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A coalition of retailers and charging station companies is objecting to a proposal by Xcel Energy to install hundreds of high-speed public charging stations across its Minnesota territory.
Xcel Energy asked state regulators last month for permission to spend $170 million on a rapid expansion of charging infrastructure to help the state meet its goal of electrifying 20% of light duty vehicles by 2030.
The utility said “range anxiety” will remain a barrier to that goal until drivers have enough charging options — it projects a need for 8,300 public fast-charging ports statewide by the end of the decade.
Fewer than 100 exist today.
“Unfortunately, we have not seen the market fill in key gaps regarding necessary public charging,” the utility said in its Aug. 2 filing.
A representative for Xcel did not respond to an interview request.
‘A sweet deal’?
Gas station and convenience store owners, EV charging companies, and conservative and free-market groups say Xcel Energy’s ability to use ratepayer money for the rollout would give it an unfair advantage in what’s expected nationally to be a nearly $50 billion a year market by the end of the decade.
“It’s a sweet deal that they’re getting to be able to use ratepayer money to build the stations and then recoup that through their guaranteed return on equity,” said Ryan McKinnon, spokesperson for the Charge Ahead Partnership, which represents hundreds of businesses and industry groups.
Monopoly utilities are usually guaranteed a level of profit when they build infrastructure – such as power plants or transmission lines – that state regulators determine is in the best interest of ratepayers. Xcel and other utilities nationwide are seeking to apply the same model to electric vehicle charging.
Under the proposal, Xcel would build, own, and operate about 730 new high-speed public charging stations, each with two ports. That’s about 45% of the projected statewide need by 2026. An analysis would identify locations based on traffic and existing infrastructure. The utility says it would partner with site hosts and set prices to encourage off-peak charging. Chargers would be branded with Xcel Energy signage.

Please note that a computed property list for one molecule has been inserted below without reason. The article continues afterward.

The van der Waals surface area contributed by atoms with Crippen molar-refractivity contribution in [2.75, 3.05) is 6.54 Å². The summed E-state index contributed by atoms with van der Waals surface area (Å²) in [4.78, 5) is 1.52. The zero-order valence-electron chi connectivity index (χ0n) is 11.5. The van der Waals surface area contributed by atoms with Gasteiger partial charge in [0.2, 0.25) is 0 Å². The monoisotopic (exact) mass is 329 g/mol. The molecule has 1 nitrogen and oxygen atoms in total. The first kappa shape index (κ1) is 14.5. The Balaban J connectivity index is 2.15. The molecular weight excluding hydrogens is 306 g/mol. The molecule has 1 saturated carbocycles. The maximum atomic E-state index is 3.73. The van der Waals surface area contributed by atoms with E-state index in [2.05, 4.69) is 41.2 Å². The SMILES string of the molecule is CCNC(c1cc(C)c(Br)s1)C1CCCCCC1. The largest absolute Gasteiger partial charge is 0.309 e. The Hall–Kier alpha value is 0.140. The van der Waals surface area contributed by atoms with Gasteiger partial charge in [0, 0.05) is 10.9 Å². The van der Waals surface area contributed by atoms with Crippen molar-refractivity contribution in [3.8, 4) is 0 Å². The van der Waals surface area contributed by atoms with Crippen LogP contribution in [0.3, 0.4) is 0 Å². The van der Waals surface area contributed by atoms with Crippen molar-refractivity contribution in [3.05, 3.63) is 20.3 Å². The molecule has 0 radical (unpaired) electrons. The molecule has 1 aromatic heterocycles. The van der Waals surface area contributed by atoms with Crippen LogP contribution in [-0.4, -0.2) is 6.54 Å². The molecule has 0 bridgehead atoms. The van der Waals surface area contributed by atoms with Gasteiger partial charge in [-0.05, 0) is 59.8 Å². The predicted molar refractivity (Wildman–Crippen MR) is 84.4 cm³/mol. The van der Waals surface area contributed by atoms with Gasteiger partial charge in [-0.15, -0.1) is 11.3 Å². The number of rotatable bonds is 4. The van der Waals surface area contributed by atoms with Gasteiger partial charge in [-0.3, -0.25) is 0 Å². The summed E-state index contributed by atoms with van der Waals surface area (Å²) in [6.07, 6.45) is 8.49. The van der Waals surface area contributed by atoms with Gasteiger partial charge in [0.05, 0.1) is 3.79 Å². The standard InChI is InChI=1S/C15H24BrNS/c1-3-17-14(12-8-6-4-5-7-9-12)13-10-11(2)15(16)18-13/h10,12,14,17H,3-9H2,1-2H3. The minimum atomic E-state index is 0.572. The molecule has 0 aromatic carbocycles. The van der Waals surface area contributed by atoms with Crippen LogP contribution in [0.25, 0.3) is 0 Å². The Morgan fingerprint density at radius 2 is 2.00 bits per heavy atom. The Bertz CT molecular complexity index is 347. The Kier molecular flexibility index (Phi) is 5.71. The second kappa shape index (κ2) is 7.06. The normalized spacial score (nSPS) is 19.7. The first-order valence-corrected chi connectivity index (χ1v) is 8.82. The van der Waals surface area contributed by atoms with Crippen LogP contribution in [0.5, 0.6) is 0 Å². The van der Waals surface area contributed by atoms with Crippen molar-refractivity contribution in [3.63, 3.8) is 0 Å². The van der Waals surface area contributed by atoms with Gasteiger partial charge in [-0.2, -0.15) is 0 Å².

The utility said it would hire a vendor to maintain the equipment, something that has been a challenge in other parts of the country – one recent study found that about a quarter of public charging outlets in the San Francisco Bay area were not working. Xcel said it would sign a service level agreement that guarantees a minimum level of uptime for its chargers and provides incentive to keep them working.
“Xcel is basically the 500-pound gorilla,” said Lance Klatt, executive director of the Minnesota Service Station and Convenience Store Association. His members would like to see a different business model take hold in which retailers own the charging stations, sometimes in partnership with charging companies. “We just believe in a more open market approach and in competition.”
New income for station owners
The transition to electric vehicles represents both an existential threat and opportunity to gas stations and convenience stores. At-home charging will be the cheapest and most convenient option for many drivers, eliminating the need for many gas station stops. And many public chargers are being installed in other settings such as parks, office buildings, shopping centers, and even on curbside light posts.
However, gasoline is a notoriously low-margin product for fueling station owners — most make their money selling snacks, beverages, and other in-store purchases. EV charging represents a chance to secure a bigger cut of that income. BP this year said its fast-charging stations were on the cusp of being more profitable than selling a tank of gas.
Lonnie McQuirter, Jr., had a fast charger installed at his south Minneapolis 36Lyn Refuel Station in 2014. He said he doesn’t think utilities have the expertise to create charging stations that meet consumers’ needs because it isn’t part of their core business.
“I’m not sure that it’s necessarily best for the current consumer,” McQuirter said, “but certainly if I’m a shareholder of Xcel — which I’m not — it definitely would suit me.”
Instead, the Charge Ahead Partnership and other critics want Xcel to spin off its charging station business into a separate, unregulated affiliate company that would not have access to ratepayer money, which would “level the playing field” with retailers and charging companies, McKinnon said.
They are seeking a contested case hearing before an administrative law judge before state regulators decide on the proposal.
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